Published online by Cambridge University Press: 10 February 2022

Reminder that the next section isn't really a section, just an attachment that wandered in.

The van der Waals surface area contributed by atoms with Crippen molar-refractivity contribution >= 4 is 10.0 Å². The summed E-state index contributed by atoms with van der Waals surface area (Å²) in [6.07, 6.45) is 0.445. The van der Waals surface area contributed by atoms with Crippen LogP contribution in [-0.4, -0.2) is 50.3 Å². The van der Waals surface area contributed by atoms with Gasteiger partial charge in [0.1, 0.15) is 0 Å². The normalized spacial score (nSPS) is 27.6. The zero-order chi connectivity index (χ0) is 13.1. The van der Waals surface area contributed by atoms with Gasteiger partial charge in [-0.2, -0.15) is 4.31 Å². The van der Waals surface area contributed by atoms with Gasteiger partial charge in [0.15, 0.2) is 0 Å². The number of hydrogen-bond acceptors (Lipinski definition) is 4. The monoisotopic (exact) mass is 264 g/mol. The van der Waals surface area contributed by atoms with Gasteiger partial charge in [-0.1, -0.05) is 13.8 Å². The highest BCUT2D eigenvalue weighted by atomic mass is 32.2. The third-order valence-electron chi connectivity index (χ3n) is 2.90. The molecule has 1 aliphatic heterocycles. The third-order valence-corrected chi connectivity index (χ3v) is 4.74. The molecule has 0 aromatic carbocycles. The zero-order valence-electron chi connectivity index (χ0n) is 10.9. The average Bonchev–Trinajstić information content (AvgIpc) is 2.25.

During the first half of the nineteenth century, no written law numerated the rights of conditionally and partially free individuals, the vast majority of those who would eventually obtain manumission. How much of their time could such individuals control? Could they be punished? Could they live independently? Were the children born of mothers who held this ambiguous status free or enslaved? In courts of first instance, in the absence of illuminating legislation, judges turned to witnesses for arbitration, as enslavers and enslaved vied over the terms of their oral contracts and public reputations. The freedom that emerged from such vernacular legalism was not liberal autonomy. Rather, it was situational dependence on others, usually free and enslaved Afro-descendants who had participated in the coartación in some capacity, and who arbitrated casuistically. Freedom’s legal meanings emerged through such negotiations that belonged to local custom. Historically, these negotiations went back to the cobreros’ customary access to land and coartación as subsistence-based rights. By the 1830s, some enslaved people had redefined such need-based rights as merit-based entitlements.